yeah - I agree with that.

    Sadly - sometimes it's due to the fact that they are trying for SUPER thin and SUPER light.. so making things modular costs both thickness and weight.

    Yeah I get that, but I'm talking about the same model. A great example is the Latitude series, Dell does this crap with their different builds.
    i7 and i5 latitudes are the same shape and size. It's literally the same chassis.

    The whole i5/i7 is just a bunch of marketing that creates confusion. There is no real difference between i5 and i7 on mobile CPUs. Usually the i7 can run on a slightly higher clock frequency so it's about 10-15% faster when pushed. Which is not enough for the user to actually notice.

    So it's better to take the i5, save a bunch of $$$ and buy memory for that instead. Seeing Dell selling new laptops in 2019 with spinning rust and 4GB RAM - that should be criminal.

    Depending on the year it made a huge difference. Mainly hyperthreading and of course the amount of cores.
    Imo, having used both extensively, there's a huge difference between an i5 and i7.



  • @kamidon said in Spec'ing a new computer from Dell or?:

    @Pete-S said in Spec'ing a new computer from Dell or?:

    @kamidon said in Spec'ing a new computer from Dell or?:

    @Dashrender said in Spec'ing a new computer from Dell or?:

    @kamidon said in Spec'ing a new computer from Dell or?:

    @krisleslie said in Spec'ing a new computer from Dell or?:

    some of the systems they sell can come with 4-8 GB of RAM and NOT give you an option to add more ram (intentionally) because they removed the slot! So if you want brand new, BE WISE AND READ!

    This sort of crap pisses me off.
    This and: "Oh you want the i5? Well that only comes with 8GB of RAM sorry, you need to order the i7 to get the 16GB of RAM. Evil laugh ensues (probably)

    yeah - I agree with that.

    Sadly - sometimes it's due to the fact that they are trying for SUPER thin and SUPER light.. so making things modular costs both thickness and weight.

    Yeah I get that, but I'm talking about the same model. A great example is the Latitude series, Dell does this crap with their different builds.
    i7 and i5 latitudes are the same shape and size. It's literally the same chassis.

    The whole i5/i7 is just a bunch of marketing that creates confusion. There is no real difference between i5 and i7 on mobile CPUs. Usually the i7 can run on a slightly higher clock frequency so it's about 10-15% faster when pushed. Which is not enough for the user to actually notice.

    So it's better to take the i5, save a bunch of $$$ and buy memory for that instead. Seeing Dell selling new laptops in 2019 with spinning rust and 4GB RAM - that should be criminal.

    Depending on the year it made a huge difference. Mainly hyperthreading and of course the amount of cores.
    Imo, having used both extensively, there's a huge difference between an i5 and i7.

    I call BS on that because they have all been 2 cores for a long, long time, up until 8th gen. Only the gaming CPUs (end in H/HQ/HK) have been 4 cores.

    So the difference you noticed has been psychological or a change of generations or other components in the system, not i5 versus i7.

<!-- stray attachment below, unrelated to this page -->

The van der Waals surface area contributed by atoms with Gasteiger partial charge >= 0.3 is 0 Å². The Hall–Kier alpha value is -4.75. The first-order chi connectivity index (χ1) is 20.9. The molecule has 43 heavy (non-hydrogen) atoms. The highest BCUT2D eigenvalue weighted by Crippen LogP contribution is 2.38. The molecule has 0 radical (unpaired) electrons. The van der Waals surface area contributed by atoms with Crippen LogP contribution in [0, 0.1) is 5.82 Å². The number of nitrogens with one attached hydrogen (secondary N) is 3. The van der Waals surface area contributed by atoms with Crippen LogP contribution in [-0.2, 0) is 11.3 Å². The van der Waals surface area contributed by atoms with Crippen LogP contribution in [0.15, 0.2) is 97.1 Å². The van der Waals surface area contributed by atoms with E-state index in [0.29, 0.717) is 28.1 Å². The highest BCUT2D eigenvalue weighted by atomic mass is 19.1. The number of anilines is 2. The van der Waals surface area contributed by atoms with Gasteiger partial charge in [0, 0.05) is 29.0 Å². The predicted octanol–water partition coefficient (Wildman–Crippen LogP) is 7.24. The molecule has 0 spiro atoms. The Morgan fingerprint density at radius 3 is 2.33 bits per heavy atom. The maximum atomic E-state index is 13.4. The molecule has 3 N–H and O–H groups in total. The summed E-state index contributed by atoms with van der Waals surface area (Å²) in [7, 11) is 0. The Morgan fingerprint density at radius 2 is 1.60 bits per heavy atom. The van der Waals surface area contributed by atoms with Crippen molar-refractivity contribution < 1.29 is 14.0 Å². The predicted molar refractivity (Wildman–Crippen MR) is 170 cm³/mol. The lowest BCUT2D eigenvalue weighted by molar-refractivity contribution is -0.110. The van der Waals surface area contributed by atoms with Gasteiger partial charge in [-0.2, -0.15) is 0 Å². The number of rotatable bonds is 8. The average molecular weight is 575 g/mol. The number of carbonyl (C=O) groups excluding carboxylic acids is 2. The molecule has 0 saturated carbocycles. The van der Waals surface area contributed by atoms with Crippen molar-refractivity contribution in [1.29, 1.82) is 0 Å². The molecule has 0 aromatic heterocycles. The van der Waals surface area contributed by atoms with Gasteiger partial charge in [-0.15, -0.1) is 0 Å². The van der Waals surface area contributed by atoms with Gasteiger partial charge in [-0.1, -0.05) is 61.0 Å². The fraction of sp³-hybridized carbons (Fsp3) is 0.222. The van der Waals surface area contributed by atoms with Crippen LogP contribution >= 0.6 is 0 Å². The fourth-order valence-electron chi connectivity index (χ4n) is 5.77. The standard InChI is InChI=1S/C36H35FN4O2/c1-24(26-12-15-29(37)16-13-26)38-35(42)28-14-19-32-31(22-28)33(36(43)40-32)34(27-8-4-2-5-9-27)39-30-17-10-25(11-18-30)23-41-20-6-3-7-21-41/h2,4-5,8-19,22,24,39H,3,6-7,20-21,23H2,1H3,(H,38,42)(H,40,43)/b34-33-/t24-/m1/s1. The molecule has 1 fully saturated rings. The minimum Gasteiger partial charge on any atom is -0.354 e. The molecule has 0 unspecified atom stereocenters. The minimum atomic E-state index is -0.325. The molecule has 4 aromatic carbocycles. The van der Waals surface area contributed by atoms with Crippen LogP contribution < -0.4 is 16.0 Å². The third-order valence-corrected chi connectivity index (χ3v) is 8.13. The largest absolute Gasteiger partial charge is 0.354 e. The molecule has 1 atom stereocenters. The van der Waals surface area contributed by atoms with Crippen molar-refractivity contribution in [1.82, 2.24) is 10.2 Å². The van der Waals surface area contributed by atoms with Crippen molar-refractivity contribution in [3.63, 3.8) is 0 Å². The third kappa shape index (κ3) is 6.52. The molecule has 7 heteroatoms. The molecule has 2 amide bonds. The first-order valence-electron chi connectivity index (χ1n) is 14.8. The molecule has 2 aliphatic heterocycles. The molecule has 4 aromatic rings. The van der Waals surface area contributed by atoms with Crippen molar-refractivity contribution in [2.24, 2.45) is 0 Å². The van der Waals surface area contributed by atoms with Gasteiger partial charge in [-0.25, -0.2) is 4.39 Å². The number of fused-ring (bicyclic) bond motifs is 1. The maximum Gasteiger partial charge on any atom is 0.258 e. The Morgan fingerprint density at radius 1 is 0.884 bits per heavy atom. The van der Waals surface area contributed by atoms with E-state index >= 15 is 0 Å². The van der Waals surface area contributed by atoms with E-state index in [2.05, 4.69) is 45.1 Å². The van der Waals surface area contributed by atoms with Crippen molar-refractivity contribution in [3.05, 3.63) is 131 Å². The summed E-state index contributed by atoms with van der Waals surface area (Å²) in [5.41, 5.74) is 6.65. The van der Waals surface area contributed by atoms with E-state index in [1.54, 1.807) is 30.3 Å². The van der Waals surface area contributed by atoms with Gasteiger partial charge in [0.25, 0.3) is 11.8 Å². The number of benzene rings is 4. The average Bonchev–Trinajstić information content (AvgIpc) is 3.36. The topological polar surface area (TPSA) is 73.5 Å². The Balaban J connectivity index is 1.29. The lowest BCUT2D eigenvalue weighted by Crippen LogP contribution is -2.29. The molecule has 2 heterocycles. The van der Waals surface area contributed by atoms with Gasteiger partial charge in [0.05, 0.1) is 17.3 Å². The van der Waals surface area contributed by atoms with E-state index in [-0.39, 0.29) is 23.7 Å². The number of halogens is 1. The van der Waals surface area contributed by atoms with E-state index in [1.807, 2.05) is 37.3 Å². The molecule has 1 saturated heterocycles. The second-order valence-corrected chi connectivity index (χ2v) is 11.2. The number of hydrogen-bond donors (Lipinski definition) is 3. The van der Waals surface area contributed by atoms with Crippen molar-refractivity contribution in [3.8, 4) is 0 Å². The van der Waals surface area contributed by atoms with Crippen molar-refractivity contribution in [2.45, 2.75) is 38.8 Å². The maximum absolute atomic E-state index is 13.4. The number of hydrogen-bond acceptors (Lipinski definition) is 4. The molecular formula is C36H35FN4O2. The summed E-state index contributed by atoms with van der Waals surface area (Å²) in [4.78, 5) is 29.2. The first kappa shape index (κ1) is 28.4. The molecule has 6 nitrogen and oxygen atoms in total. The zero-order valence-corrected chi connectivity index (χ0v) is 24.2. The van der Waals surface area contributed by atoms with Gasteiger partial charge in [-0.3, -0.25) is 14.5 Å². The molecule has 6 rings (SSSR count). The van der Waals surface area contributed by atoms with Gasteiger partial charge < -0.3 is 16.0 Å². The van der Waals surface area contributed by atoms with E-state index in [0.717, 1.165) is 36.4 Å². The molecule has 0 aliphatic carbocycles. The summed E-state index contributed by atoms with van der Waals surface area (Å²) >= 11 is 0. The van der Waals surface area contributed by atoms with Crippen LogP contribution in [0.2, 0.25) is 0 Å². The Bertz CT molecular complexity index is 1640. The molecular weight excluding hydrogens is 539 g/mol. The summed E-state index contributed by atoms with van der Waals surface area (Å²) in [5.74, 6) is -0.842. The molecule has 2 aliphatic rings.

• @Pete-S said in Spec'ing a new computer from Dell or?:

    @kamidon said in Spec'ing a new computer from Dell or?:

    @Pete-S said in Spec'ing a new computer from Dell or?:

    @kamidon said in Spec'ing a new computer from Dell or?:

    @Dashrender said in Spec'ing a new computer from Dell or?:

    @kamidon said in Spec'ing a new computer from Dell or?:

    @krisleslie said in Spec'ing a new computer from Dell or?:

    some of the systems they sell can come with 4-8 GB of RAM and NOT give you an option to add more ram (intentionally) because they removed the slot! So if you want brand new, BE WISE AND READ!

    This sort of crap pisses me off.
    This and: "Oh you want the i5? Well that only comes with 8GB of RAM sorry, you need to order the i7 to get the 16GB of RAM. Evil laugh ensues (probably)

    yeah - I agree with that.

    Sadly - sometimes it's due to the fact that they are trying for SUPER thin and SUPER light.. so making things modular costs both thickness and weight.

    Yeah I get that, but I'm talking about the same model. A great example is the Latitude series, Dell does this crap with their different builds.
    i7 and i5 latitudes are the same shape and size. It's literally the same chassis.

    The whole i5/i7 is just a bunch of marketing that creates confusion. There is no real difference between i5 and i7 on mobile CPUs. Usually the i7 can run on a slightly higher clock frequency so it's about 10-15% faster when pushed. Which is not enough for the user to actually notice.

    So it's better to take the i5, save a bunch of $$$ and buy memory for that instead. Seeing Dell selling new laptops in 2019 with spinning rust and 4GB RAM - that should be criminal.

    Depending on the year it made a huge difference. Mainly hyperthreading and of course the amount of cores.
    Imo, having used both extensively, there's a huge difference between an i5 and i7.

    I call BS on that because they have all been 2 cores for a long, long time, up until 8th gen. Only the gaming CPUs (end in H/HQ/HK) have been 4 cores.

    So the difference you noticed has been psychological or a change of generations or other components in the system, not i5 versus i7.

    No. i7 blows the shit out of i5. i5s I THINK barely have hyperthreading as of now starting with Gen 8.
    They've always been slower than the i7s and had less cores.
    It's like comparing a S-10 to a Silverado and saying the S-10 is just as fast and can haul more. 😉



  • @Pete-S said in Spec'ing a new computer from Dell or?:

    @kamidon said in Spec'ing a new computer from Dell or?:

    @Pete-S said in Spec'ing a new computer from Dell or?:

    @kamidon said in Spec'ing a new computer from Dell or?:

    @Dashrender said in Spec'ing a new computer from Dell or?:

    @kamidon said in Spec'ing a new computer from Dell or?: